The company IPO’d in March 2021 at 175p and following an initial uplift in share price (touching 320p) has since fallen back to below original IPO price. This is quite remarkable and wholly unjustified in my opinion when you consider the space AMTE are in however company PR has been quite frankly awful to date however I believe this is going to change.

For example Pensana another green energy company looking to build a UK Rare Earth processing facility has recently traded in excess of £350M Market Cap – to a certain extent that’s apples and oranges but the point is both companies could be at the heart of the UK’s green-energy transition and the growth opportunities could be huge. Pensana have also sold their story to the market!

So at £58m Market Cap (with assets and IP that arguably more than cover this), and a product pipeline that should see one or two cells reach commercialisation shortly, securing of associated supply agreements with further cells in development, the company gearing up for future mass production via a 2-10GW Gigafactory planned and other green-energy initiatives/partnerships I see little or no enterprise value priced in and for that reason think the stock should be on the cusp of a re-rate and a healthy one at that!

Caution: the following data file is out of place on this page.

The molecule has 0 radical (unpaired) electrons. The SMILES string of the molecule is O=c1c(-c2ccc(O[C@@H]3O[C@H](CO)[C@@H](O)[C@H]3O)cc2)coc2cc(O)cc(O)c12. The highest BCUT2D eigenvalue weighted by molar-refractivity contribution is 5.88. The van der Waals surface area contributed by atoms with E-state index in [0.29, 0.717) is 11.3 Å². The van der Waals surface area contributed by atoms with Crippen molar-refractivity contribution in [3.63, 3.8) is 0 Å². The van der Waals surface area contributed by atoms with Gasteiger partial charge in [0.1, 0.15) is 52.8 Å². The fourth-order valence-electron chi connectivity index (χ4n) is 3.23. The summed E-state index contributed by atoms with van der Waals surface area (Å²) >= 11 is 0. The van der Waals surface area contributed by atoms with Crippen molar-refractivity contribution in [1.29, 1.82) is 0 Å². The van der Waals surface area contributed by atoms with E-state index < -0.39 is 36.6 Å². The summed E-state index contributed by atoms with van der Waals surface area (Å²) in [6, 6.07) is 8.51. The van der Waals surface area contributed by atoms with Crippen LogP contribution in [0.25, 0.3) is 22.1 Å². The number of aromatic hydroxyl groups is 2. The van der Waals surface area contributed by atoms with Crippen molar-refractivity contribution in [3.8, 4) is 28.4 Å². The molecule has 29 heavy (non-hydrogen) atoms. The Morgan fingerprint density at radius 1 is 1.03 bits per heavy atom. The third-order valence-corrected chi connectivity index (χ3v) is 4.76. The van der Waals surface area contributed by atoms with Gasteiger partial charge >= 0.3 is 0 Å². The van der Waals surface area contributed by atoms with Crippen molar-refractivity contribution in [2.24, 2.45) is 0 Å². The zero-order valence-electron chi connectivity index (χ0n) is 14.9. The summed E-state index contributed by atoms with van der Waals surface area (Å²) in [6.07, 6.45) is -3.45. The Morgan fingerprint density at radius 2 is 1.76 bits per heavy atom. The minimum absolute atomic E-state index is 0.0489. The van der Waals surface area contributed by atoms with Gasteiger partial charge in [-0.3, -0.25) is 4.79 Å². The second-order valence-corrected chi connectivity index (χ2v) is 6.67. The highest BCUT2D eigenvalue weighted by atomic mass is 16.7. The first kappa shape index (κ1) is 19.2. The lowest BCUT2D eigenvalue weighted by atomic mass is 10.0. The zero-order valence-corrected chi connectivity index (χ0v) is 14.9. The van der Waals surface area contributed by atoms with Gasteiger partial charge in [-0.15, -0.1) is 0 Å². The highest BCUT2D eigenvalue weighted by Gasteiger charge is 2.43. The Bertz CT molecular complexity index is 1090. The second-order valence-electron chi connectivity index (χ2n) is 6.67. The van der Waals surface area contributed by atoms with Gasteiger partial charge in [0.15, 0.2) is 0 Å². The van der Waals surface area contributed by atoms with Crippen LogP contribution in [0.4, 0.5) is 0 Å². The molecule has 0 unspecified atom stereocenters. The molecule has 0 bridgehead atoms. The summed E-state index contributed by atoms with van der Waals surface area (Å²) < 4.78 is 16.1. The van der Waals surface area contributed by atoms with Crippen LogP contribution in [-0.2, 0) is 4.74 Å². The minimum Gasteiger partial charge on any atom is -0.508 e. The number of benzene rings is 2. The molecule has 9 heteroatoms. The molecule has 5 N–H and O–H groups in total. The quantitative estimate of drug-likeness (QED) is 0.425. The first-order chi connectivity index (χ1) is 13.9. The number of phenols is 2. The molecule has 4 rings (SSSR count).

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Research materials prepared based upon my own analysis and research. Accuracy cannot be guaranteed and research notes should not be taken as investment advice. Please always do your own research.